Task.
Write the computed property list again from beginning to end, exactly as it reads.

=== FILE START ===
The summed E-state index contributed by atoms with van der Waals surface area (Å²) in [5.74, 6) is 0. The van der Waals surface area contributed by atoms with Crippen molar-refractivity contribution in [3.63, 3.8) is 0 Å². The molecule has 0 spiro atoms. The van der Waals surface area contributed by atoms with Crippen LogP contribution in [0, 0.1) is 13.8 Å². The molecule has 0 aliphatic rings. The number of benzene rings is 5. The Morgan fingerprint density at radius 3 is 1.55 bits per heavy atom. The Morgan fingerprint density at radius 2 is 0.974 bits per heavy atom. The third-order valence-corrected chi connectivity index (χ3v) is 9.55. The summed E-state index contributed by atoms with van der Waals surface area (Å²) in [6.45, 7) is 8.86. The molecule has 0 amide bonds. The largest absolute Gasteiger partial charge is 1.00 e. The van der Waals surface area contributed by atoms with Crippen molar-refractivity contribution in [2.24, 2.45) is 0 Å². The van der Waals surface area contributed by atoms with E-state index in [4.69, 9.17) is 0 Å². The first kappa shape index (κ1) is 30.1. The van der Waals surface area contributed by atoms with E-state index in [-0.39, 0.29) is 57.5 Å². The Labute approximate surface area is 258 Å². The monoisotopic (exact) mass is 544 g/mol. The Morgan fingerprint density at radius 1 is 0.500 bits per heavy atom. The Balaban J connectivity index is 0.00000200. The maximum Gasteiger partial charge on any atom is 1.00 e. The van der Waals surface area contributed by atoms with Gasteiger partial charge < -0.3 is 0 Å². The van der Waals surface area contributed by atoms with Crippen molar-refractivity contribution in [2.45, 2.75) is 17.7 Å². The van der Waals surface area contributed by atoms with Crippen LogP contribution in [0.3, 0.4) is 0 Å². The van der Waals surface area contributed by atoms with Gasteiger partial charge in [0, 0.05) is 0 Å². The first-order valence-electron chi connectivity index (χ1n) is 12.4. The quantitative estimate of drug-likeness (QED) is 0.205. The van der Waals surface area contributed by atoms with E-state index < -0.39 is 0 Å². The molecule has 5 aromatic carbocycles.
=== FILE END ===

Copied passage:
The summed E-state index contributed by atoms with van der Waals surface area (Å²) in [5.74, 6) is 0. The van der Waals surface area contributed by atoms with Crippen molar-refractivity contribution in [3.63, 3.8) is 0 Å². The molecule has 0 spiro atoms. The van der Waals surface area contributed by atoms with Crippen LogP contribution in [0, 0.1) is 13.8 Å². The molecule has 0 aliphatic rings. The number of benzene rings is 5. The Morgan fingerprint density at radius 3 is 1.55 bits per heavy atom. The Morgan fingerprint density at radius 2 is 0.974 bits per heavy atom. The third-order valence-corrected chi connectivity index (χ3v) is 9.55. The summed E-state index contributed by atoms with van der Waals surface area (Å²) in [6.45, 7) is 8.86. The molecule has 0 amide bonds. The largest absolute Gasteiger partial charge is 1.00 e. The van der Waals surface area contributed by atoms with Crippen molar-refractivity contribution in [2.24, 2.45) is 0 Å². The van der Waals surface area contributed by atoms with E-state index in [4.69, 9.17) is 0 Å². The first kappa shape index (κ1) is 30.1. The van der Waals surface area contributed by atoms with E-state index in [-0.39, 0.29) is 57.5 Å². The Labute approximate surface area is 258 Å². The monoisotopic (exact) mass is 544 g/mol. The Morgan fingerprint density at radius 1 is 0.500 bits per heavy atom. The Balaban J connectivity index is 0.00000200. The maximum Gasteiger partial charge on any atom is 1.00 e. The van der Waals surface area contributed by atoms with Gasteiger partial charge < -0.3 is 0 Å². The van der Waals surface area contributed by atoms with Crippen molar-refractivity contribution in [2.45, 2.75) is 17.7 Å². The van der Waals surface area contributed by atoms with Crippen LogP contribution in [0.3, 0.4) is 0 Å². The van der Waals surface area contributed by atoms with Gasteiger partial charge in [0, 0.05) is 0 Å². The first-order valence-electron chi connectivity index (χ1n) is 12.4. The quantitative estimate of drug-likeness (QED) is 0.205. The van der Waals surface area contributed by atoms with E-state index < -0.39 is 0 Å². The molecule has 5 aromatic carbocycles.